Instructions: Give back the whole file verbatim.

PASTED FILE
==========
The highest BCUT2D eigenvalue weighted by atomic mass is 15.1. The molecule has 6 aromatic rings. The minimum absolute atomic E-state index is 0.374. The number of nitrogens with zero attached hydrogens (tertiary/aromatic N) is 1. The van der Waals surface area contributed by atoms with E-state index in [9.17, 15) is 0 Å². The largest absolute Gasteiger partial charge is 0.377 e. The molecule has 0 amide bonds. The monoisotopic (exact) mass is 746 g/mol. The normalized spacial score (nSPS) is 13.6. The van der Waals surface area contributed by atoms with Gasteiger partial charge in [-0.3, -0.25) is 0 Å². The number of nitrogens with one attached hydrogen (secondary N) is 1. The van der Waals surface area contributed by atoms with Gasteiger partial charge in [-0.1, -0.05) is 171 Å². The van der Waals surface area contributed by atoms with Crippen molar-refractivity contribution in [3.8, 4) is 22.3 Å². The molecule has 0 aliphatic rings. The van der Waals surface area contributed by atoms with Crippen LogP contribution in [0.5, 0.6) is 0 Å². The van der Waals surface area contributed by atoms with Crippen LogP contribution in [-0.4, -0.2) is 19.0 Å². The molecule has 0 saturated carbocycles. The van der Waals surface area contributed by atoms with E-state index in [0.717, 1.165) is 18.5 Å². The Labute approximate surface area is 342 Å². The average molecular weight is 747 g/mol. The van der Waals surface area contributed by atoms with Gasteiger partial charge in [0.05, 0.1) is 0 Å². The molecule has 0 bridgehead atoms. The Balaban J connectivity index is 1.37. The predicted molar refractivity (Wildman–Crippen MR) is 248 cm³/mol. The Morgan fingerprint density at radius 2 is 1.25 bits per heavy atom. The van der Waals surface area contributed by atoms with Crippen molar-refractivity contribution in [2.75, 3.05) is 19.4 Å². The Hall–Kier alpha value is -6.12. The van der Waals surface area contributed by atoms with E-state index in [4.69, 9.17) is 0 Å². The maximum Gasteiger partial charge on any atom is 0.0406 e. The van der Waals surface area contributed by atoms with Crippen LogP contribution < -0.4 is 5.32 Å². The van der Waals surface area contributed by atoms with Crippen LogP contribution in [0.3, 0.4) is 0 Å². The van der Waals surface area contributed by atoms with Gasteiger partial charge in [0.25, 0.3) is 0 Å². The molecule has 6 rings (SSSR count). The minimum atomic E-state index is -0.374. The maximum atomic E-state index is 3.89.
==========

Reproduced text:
The highest BCUT2D eigenvalue weighted by atomic mass is 15.1. The molecule has 6 aromatic rings. The minimum absolute atomic E-state index is 0.374. The number of nitrogens with zero attached hydrogens (tertiary/aromatic N) is 1. The van der Waals surface area contributed by atoms with E-state index in [9.17, 15) is 0 Å². The largest absolute Gasteiger partial charge is 0.377 e. The molecule has 0 amide bonds. The monoisotopic (exact) mass is 746 g/mol. The normalized spacial score (nSPS) is 13.6. The van der Waals surface area contributed by atoms with Gasteiger partial charge in [-0.3, -0.25) is 0 Å². The number of nitrogens with one attached hydrogen (secondary N) is 1. The van der Waals surface area contributed by atoms with Gasteiger partial charge in [-0.1, -0.05) is 171 Å². The van der Waals surface area contributed by atoms with Crippen molar-refractivity contribution in [3.8, 4) is 22.3 Å². The molecule has 0 aliphatic rings. The van der Waals surface area contributed by atoms with Crippen LogP contribution in [0.5, 0.6) is 0 Å². The van der Waals surface area contributed by atoms with Crippen LogP contribution in [-0.4, -0.2) is 19.0 Å². The molecule has 0 saturated carbocycles. The van der Waals surface area contributed by atoms with E-state index in [0.717, 1.165) is 18.5 Å². The Labute approximate surface area is 342 Å². The average molecular weight is 747 g/mol. The van der Waals surface area contributed by atoms with Gasteiger partial charge in [0.05, 0.1) is 0 Å². The molecule has 0 bridgehead atoms. The Balaban J connectivity index is 1.37. The predicted molar refractivity (Wildman–Crippen MR) is 248 cm³/mol. The Morgan fingerprint density at radius 2 is 1.25 bits per heavy atom. The van der Waals surface area contributed by atoms with Crippen molar-refractivity contribution in [2.75, 3.05) is 19.4 Å². The Hall–Kier alpha value is -6.12. The van der Waals surface area contributed by atoms with E-state index in [4.69, 9.17) is 0 Å². The maximum Gasteiger partial charge on any atom is 0.0406 e. The van der Waals surface area contributed by atoms with Crippen LogP contribution < -0.4 is 5.32 Å². The van der Waals surface area contributed by atoms with Crippen LogP contribution in [0.3, 0.4) is 0 Å². The van der Waals surface area contributed by atoms with Gasteiger partial charge in [0.25, 0.3) is 0 Å². The molecule has 6 rings (SSSR count). The minimum atomic E-state index is -0.374. The maximum atomic E-state index is 3.89.